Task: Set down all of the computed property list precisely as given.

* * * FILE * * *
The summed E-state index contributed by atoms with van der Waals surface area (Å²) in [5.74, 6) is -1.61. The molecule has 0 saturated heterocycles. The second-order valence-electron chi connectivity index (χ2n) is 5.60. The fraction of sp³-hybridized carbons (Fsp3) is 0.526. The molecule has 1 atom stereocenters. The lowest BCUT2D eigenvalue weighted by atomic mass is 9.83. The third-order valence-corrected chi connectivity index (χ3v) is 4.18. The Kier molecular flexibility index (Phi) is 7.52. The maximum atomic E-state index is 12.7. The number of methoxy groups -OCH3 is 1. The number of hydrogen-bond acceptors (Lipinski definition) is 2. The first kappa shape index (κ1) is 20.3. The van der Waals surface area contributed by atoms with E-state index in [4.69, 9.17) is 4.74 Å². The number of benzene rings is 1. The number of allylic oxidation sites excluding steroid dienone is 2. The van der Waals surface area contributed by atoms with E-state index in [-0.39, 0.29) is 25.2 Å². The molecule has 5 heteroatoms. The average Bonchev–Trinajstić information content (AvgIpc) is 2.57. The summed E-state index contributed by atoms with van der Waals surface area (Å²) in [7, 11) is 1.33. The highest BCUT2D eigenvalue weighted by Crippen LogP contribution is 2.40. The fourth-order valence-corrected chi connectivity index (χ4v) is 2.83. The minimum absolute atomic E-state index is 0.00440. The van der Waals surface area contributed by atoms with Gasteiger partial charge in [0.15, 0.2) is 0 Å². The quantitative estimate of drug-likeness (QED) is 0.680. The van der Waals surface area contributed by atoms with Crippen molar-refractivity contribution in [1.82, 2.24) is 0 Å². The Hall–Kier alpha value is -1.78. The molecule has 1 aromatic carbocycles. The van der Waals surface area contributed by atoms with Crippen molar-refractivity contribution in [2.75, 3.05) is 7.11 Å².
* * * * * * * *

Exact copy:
The summed E-state index contributed by atoms with van der Waals surface area (Å²) in [5.74, 6) is -1.61. The molecule has 0 saturated heterocycles. The second-order valence-electron chi connectivity index (χ2n) is 5.60. The fraction of sp³-hybridized carbons (Fsp3) is 0.526. The molecule has 1 atom stereocenters. The lowest BCUT2D eigenvalue weighted by atomic mass is 9.83. The third-order valence-corrected chi connectivity index (χ3v) is 4.18. The Kier molecular flexibility index (Phi) is 7.52. The maximum atomic E-state index is 12.7. The number of methoxy groups -OCH3 is 1. The number of hydrogen-bond acceptors (Lipinski definition) is 2. The first kappa shape index (κ1) is 20.3. The van der Waals surface area contributed by atoms with E-state index in [4.69, 9.17) is 4.74 Å². The number of benzene rings is 1. The number of allylic oxidation sites excluding steroid dienone is 2. The van der Waals surface area contributed by atoms with E-state index in [-0.39, 0.29) is 25.2 Å². The molecule has 5 heteroatoms. The average Bonchev–Trinajstić information content (AvgIpc) is 2.57. The summed E-state index contributed by atoms with van der Waals surface area (Å²) in [7, 11) is 1.33. The highest BCUT2D eigenvalue weighted by Crippen LogP contribution is 2.40. The fourth-order valence-corrected chi connectivity index (χ4v) is 2.83. The minimum absolute atomic E-state index is 0.00440. The van der Waals surface area contributed by atoms with Gasteiger partial charge in [0.15, 0.2) is 0 Å². The quantitative estimate of drug-likeness (QED) is 0.680. The van der Waals surface area contributed by atoms with Crippen molar-refractivity contribution in [1.82, 2.24) is 0 Å². The Hall–Kier alpha value is -1.78. The molecule has 1 aromatic carbocycles. The van der Waals surface area contributed by atoms with Crippen molar-refractivity contribution in [2.75, 3.05) is 7.11 Å².